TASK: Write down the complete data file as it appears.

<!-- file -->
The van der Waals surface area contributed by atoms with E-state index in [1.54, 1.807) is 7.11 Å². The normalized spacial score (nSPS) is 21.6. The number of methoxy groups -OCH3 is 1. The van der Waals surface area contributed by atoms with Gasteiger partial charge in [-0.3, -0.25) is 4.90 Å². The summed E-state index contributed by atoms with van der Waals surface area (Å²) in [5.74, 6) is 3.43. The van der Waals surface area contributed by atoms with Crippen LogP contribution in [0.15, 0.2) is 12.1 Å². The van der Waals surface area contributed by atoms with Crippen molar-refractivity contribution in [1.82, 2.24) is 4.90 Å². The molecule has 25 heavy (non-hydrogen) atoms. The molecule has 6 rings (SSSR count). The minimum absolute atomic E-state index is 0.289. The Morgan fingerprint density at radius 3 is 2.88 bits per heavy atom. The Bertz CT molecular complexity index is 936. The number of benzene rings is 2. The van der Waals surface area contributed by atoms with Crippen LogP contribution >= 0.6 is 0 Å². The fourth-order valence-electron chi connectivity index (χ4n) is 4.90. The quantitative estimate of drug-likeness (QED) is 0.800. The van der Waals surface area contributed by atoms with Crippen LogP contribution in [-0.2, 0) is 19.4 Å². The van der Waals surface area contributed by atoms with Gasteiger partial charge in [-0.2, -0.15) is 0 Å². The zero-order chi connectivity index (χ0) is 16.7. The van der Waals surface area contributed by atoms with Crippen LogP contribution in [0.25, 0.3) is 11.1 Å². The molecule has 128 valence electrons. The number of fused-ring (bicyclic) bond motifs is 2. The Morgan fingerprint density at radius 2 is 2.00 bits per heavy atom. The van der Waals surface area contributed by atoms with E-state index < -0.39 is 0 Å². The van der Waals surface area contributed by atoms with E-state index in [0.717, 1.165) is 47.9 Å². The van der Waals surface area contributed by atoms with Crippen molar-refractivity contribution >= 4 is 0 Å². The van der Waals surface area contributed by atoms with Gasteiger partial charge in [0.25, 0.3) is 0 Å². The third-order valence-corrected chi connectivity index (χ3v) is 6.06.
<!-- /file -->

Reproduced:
The van der Waals surface area contributed by atoms with E-state index in [1.54, 1.807) is 7.11 Å². The normalized spacial score (nSPS) is 21.6. The number of methoxy groups -OCH3 is 1. The van der Waals surface area contributed by atoms with Gasteiger partial charge in [-0.3, -0.25) is 4.90 Å². The summed E-state index contributed by atoms with van der Waals surface area (Å²) in [5.74, 6) is 3.43. The van der Waals surface area contributed by atoms with Crippen LogP contribution in [0.15, 0.2) is 12.1 Å². The van der Waals surface area contributed by atoms with Crippen molar-refractivity contribution in [1.82, 2.24) is 4.90 Å². The molecule has 25 heavy (non-hydrogen) atoms. The molecule has 6 rings (SSSR count). The minimum absolute atomic E-state index is 0.289. The Morgan fingerprint density at radius 3 is 2.88 bits per heavy atom. The Bertz CT molecular complexity index is 936. The number of benzene rings is 2. The van der Waals surface area contributed by atoms with Crippen LogP contribution >= 0.6 is 0 Å². The fourth-order valence-electron chi connectivity index (χ4n) is 4.90. The quantitative estimate of drug-likeness (QED) is 0.800. The van der Waals surface area contributed by atoms with Crippen LogP contribution in [-0.2, 0) is 19.4 Å². The van der Waals surface area contributed by atoms with Gasteiger partial charge in [-0.2, -0.15) is 0 Å². The zero-order chi connectivity index (χ0) is 16.7. The van der Waals surface area contributed by atoms with Crippen LogP contribution in [0.25, 0.3) is 11.1 Å². The molecule has 128 valence electrons. The number of fused-ring (bicyclic) bond motifs is 2. The Morgan fingerprint density at radius 2 is 2.00 bits per heavy atom. The van der Waals surface area contributed by atoms with E-state index < -0.39 is 0 Å². The van der Waals surface area contributed by atoms with E-state index in [0.717, 1.165) is 47.9 Å². The van der Waals surface area contributed by atoms with Crippen molar-refractivity contribution >= 4 is 0 Å². The van der Waals surface area contributed by atoms with Gasteiger partial charge in [0.25, 0.3) is 0 Å². The third-order valence-corrected chi connectivity index (χ3v) is 6.06.